I was unceremoniously hired and, eventually, dismissed as a part-time fact checker at the newspaper where I was an intern. My supervisor hadn’t cleared my hiring with her editor. They tried not to pay me, but I ended up getting 500 dollars because I excel at sending passive aggressive emails. I moved out of my apartment and back into my parents home.

The girl who told me my plaid shirt was trendy posted a status on Facebook advertising a part-time editorial position at her business magazine. I hadn’t seen her in three months. I sent her my resume.

I began working part-time at a business magazine. I was hired fulltime several months later.

While attending a music festival in Columbia, MD, I passed out during a Skrillex set. I returned to consciousness as a friend applied my hands to a metal railing. She screamed that I should, “HANG ON.”

I started to drink less.

At the business magazine, I was assigned to write monthly department. It was a profile piece focusing on local companies. While visiting a cinder block firm that built walls for penitentiaries, I realized I had made a mistake.

The Southern California graduate began working for an NGO in South Africa. Over the next four months, he proceeded to send daily pictures of the various bars, clubs, and scenic vistas he frequented. Due to the six-hour time difference, I regularly received these photos in the middle of my workday.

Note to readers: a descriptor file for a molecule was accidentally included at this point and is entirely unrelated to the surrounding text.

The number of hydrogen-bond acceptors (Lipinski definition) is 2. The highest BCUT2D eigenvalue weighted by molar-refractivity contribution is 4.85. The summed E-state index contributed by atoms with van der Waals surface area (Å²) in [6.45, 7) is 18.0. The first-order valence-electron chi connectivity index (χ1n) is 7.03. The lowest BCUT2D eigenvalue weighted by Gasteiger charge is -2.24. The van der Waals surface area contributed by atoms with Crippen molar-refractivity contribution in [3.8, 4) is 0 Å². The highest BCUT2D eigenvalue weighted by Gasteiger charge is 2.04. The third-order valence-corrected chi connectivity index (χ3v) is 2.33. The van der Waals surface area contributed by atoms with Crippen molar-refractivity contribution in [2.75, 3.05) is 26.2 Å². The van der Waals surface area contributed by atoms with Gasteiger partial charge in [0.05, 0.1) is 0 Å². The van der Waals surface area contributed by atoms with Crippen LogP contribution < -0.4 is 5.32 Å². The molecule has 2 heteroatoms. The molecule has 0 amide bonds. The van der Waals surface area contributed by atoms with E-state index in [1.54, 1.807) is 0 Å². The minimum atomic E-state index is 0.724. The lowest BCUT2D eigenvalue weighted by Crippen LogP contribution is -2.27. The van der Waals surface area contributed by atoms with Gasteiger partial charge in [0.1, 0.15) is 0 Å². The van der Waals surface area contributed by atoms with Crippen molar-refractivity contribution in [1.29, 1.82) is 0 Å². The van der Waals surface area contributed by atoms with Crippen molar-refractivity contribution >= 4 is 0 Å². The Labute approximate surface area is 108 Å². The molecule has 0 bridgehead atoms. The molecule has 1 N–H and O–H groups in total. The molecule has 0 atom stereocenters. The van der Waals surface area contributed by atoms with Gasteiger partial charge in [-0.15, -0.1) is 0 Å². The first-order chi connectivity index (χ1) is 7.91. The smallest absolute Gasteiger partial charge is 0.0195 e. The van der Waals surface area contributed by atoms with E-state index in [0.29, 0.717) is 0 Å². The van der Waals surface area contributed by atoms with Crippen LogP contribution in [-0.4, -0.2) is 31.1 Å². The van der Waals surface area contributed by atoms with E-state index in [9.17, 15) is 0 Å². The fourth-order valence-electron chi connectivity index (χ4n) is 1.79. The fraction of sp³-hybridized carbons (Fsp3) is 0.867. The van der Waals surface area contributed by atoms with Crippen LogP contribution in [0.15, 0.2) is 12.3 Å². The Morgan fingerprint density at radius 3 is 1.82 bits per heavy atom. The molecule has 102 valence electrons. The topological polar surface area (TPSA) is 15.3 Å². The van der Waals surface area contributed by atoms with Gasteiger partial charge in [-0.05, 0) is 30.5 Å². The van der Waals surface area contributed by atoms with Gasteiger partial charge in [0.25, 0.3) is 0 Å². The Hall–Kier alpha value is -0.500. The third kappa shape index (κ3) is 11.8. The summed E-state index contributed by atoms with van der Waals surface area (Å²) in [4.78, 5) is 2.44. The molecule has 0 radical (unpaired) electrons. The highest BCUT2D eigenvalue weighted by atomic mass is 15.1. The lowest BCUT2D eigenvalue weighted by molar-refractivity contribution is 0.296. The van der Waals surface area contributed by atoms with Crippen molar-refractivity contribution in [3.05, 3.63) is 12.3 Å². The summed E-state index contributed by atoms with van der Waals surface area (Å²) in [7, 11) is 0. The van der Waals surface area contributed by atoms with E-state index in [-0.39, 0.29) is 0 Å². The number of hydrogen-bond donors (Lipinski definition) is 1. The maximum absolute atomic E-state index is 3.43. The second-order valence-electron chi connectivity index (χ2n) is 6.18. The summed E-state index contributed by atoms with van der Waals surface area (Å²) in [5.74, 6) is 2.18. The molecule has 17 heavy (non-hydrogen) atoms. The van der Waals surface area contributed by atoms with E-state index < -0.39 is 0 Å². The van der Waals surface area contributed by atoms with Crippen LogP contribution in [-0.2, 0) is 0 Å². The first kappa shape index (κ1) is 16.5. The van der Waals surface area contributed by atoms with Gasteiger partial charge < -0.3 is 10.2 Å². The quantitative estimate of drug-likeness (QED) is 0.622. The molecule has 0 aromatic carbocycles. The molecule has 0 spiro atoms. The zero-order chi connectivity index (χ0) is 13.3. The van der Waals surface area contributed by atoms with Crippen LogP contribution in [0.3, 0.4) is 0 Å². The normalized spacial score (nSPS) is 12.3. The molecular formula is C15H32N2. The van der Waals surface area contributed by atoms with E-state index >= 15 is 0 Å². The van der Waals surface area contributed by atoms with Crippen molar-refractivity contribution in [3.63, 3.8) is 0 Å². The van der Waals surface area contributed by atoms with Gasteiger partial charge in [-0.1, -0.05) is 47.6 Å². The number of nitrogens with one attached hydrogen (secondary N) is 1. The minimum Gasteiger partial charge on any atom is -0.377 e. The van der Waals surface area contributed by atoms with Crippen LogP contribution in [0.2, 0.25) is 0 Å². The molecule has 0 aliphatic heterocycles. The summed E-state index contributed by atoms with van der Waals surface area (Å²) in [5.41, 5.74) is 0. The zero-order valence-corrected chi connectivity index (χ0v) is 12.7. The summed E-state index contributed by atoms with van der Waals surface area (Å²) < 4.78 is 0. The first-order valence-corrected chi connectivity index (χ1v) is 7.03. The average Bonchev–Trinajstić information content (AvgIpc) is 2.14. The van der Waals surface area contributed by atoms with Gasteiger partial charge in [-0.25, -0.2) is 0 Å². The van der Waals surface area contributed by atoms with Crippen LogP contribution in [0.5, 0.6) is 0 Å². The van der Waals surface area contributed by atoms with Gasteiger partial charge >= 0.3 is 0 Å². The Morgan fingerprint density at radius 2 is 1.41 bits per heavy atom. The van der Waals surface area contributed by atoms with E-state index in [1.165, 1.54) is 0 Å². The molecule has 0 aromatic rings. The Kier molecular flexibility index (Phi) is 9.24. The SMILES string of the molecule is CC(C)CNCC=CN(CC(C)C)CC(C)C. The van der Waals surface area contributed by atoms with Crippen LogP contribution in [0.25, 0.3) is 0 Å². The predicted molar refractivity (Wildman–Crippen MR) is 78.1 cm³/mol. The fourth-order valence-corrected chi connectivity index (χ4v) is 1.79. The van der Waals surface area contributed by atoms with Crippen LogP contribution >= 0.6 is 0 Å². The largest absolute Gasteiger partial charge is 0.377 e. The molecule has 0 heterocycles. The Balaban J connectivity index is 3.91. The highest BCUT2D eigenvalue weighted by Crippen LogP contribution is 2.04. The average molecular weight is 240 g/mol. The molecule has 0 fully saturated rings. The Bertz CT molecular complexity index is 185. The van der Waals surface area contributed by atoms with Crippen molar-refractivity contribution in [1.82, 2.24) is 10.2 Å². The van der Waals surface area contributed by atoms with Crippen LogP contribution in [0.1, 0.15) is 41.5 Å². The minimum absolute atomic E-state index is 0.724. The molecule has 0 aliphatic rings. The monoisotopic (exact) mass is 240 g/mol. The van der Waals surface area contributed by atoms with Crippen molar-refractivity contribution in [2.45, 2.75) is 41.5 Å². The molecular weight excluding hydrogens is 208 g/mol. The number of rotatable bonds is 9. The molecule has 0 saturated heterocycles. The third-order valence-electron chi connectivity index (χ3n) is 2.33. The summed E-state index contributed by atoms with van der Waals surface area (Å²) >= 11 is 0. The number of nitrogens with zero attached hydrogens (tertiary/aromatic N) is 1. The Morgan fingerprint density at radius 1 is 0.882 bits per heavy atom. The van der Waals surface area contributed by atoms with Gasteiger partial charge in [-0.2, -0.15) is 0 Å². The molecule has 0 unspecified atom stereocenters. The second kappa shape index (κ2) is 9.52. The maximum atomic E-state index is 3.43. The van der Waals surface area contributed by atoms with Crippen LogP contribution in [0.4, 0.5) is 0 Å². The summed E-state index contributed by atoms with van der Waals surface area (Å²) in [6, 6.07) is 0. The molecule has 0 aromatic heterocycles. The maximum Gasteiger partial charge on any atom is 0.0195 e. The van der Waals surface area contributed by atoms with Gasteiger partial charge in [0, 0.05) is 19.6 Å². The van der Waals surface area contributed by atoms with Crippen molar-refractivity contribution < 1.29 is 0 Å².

Time magazine told me my generation expects everything to be handed to them. On general principle, I became very angry. If only I could have smoked weed in Haight-Ashbury, I thought—then I would have been a real man.

While visiting friends in Brooklyn, we spent part of a night in a Williamsburg bar that allows dogs. One particular dog happened to shit on the floor. I realized Time magazine was right.

The Southern California graduate returned from South Africa. We got very drunk, complained about Baby Boomers, and threw beer bottles at a bridge. Eventually, we retuned to the homes of our parents. Silently, we refused to acknowledge our hypocrisy.

I met a friend of the Southern California graduate from South Africa. She was born in Pakistan of English and American parents. She hated Predator drones and pejoratively referred to Seal Team Six as “The Dream Team.” I mostly agreed with her politics. It was her 21st birthday and we drank Coors Light. I went home at 11:30 because I had work the next day.

A friend invited me to a concert in DC. We discussed Jay-Z and Samsung. Eventually, we joined a mutual friend who was celebrating her birthday. Later that night, as the three of us sat in a taxi, we made a Vine. For six seconds, I was confused. We returned to their apartment and I fell asleep under a sign reading “DRINKIN’ WITH MY BITCHES.” The next morning, I watched the previous night’s Vine with the expectation to hate it—I earnestly enjoyed it. I drove home. 

On a day-to-day basis, I make an effort to assign a greater “overall” meaning to piecemeal events. Is it really possible to build a cohesive whole from anecdotes? Is this healthy? As much as we intrinsically desire to apply a narrative, there is no central theme. Life is just happening. There’s no dramatic arc. There’s no beautiful, final graf that crystallizes everything. A year just is. And here I am, 12 months later.

Will Beaud is a writer living in Baltimore.

This is the first in a series called, “In the Year Since I Graduated.”